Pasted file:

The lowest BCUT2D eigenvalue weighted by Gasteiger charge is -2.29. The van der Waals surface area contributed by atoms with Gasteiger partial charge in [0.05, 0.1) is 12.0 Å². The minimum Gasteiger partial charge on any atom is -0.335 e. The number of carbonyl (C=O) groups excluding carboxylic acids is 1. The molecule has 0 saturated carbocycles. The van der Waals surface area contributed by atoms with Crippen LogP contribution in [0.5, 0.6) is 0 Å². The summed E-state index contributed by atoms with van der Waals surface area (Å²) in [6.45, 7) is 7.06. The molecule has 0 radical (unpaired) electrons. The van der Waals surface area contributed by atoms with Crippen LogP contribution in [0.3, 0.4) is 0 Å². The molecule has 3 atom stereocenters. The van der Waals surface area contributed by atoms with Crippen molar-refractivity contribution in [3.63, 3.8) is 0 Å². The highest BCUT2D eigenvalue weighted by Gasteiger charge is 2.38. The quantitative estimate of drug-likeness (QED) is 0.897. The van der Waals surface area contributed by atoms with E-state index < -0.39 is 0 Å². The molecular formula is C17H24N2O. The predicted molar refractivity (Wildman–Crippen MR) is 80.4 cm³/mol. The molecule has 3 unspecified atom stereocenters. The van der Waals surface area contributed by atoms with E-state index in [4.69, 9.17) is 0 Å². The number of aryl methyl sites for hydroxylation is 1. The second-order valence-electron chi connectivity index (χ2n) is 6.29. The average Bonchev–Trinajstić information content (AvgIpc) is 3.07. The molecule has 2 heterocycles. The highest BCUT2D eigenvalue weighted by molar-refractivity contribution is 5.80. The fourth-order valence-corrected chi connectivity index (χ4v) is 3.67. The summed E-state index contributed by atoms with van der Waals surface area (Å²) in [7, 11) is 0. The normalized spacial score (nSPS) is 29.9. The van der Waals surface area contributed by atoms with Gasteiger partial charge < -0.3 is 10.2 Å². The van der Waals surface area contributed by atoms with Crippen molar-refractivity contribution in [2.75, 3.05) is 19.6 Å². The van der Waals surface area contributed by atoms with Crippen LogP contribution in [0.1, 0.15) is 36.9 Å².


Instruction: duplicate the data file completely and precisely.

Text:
The lowest BCUT2D eigenvalue weighted by Gasteiger charge is -2.29. The van der Waals surface area contributed by atoms with Gasteiger partial charge in [0.05, 0.1) is 12.0 Å². The minimum Gasteiger partial charge on any atom is -0.335 e. The number of carbonyl (C=O) groups excluding carboxylic acids is 1. The molecule has 0 saturated carbocycles. The van der Waals surface area contributed by atoms with Crippen LogP contribution in [0.5, 0.6) is 0 Å². The summed E-state index contributed by atoms with van der Waals surface area (Å²) in [6.45, 7) is 7.06. The molecule has 0 radical (unpaired) electrons. The van der Waals surface area contributed by atoms with Crippen LogP contribution in [0.3, 0.4) is 0 Å². The molecule has 3 atom stereocenters. The van der Waals surface area contributed by atoms with Crippen molar-refractivity contribution in [3.63, 3.8) is 0 Å². The highest BCUT2D eigenvalue weighted by Gasteiger charge is 2.38. The quantitative estimate of drug-likeness (QED) is 0.897. The van der Waals surface area contributed by atoms with E-state index < -0.39 is 0 Å². The molecular formula is C17H24N2O. The predicted molar refractivity (Wildman–Crippen MR) is 80.4 cm³/mol. The molecule has 3 unspecified atom stereocenters. The van der Waals surface area contributed by atoms with E-state index in [4.69, 9.17) is 0 Å². The number of aryl methyl sites for hydroxylation is 1. The second-order valence-electron chi connectivity index (χ2n) is 6.29. The average Bonchev–Trinajstić information content (AvgIpc) is 3.07. The molecule has 2 heterocycles. The highest BCUT2D eigenvalue weighted by molar-refractivity contribution is 5.80. The fourth-order valence-corrected chi connectivity index (χ4v) is 3.67. The summed E-state index contributed by atoms with van der Waals surface area (Å²) in [7, 11) is 0. The normalized spacial score (nSPS) is 29.9. The van der Waals surface area contributed by atoms with Gasteiger partial charge < -0.3 is 10.2 Å². The van der Waals surface area contributed by atoms with Crippen molar-refractivity contribution in [2.75, 3.05) is 19.6 Å². The van der Waals surface area contributed by atoms with Crippen LogP contribution in [0.1, 0.15) is 36.9 Å².